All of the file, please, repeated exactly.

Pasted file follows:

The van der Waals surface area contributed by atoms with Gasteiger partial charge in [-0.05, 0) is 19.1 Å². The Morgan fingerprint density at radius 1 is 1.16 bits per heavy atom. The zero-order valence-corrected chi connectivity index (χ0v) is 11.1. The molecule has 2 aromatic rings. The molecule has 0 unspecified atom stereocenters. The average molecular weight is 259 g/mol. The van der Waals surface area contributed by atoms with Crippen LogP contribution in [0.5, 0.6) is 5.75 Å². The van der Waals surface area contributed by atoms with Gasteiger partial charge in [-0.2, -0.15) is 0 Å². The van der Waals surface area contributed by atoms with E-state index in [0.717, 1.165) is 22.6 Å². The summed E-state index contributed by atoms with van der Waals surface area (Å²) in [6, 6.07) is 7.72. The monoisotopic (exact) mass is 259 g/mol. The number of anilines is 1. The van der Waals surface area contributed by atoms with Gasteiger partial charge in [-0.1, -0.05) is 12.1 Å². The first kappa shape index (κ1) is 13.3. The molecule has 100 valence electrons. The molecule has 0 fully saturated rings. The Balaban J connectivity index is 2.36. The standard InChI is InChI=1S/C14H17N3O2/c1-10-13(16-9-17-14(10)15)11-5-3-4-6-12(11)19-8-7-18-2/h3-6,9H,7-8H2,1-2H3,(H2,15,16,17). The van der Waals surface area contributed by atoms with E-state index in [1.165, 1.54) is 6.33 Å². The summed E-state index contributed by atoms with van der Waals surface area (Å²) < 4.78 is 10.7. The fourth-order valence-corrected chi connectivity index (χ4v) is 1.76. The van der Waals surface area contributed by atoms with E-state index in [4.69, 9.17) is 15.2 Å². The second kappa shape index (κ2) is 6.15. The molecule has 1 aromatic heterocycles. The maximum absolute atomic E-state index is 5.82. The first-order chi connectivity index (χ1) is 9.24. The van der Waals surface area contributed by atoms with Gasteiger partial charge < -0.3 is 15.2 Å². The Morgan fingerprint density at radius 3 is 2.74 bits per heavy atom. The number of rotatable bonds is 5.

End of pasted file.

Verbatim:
The van der Waals surface area contributed by atoms with Gasteiger partial charge in [-0.05, 0) is 19.1 Å². The Morgan fingerprint density at radius 1 is 1.16 bits per heavy atom. The zero-order valence-corrected chi connectivity index (χ0v) is 11.1. The molecule has 2 aromatic rings. The molecule has 0 unspecified atom stereocenters. The average molecular weight is 259 g/mol. The van der Waals surface area contributed by atoms with Crippen LogP contribution in [0.5, 0.6) is 5.75 Å². The van der Waals surface area contributed by atoms with Gasteiger partial charge in [-0.2, -0.15) is 0 Å². The van der Waals surface area contributed by atoms with E-state index in [0.717, 1.165) is 22.6 Å². The summed E-state index contributed by atoms with van der Waals surface area (Å²) in [6, 6.07) is 7.72. The monoisotopic (exact) mass is 259 g/mol. The number of anilines is 1. The van der Waals surface area contributed by atoms with Gasteiger partial charge in [-0.1, -0.05) is 12.1 Å². The first kappa shape index (κ1) is 13.3. The molecule has 100 valence electrons. The molecule has 0 fully saturated rings. The Balaban J connectivity index is 2.36. The standard InChI is InChI=1S/C14H17N3O2/c1-10-13(16-9-17-14(10)15)11-5-3-4-6-12(11)19-8-7-18-2/h3-6,9H,7-8H2,1-2H3,(H2,15,16,17). The van der Waals surface area contributed by atoms with E-state index in [1.165, 1.54) is 6.33 Å². The summed E-state index contributed by atoms with van der Waals surface area (Å²) < 4.78 is 10.7. The fourth-order valence-corrected chi connectivity index (χ4v) is 1.76. The van der Waals surface area contributed by atoms with E-state index in [4.69, 9.17) is 15.2 Å². The second kappa shape index (κ2) is 6.15. The molecule has 1 aromatic heterocycles. The maximum absolute atomic E-state index is 5.82. The first-order chi connectivity index (χ1) is 9.24. The van der Waals surface area contributed by atoms with Gasteiger partial charge < -0.3 is 15.2 Å². The Morgan fingerprint density at radius 3 is 2.74 bits per heavy atom. The number of rotatable bonds is 5.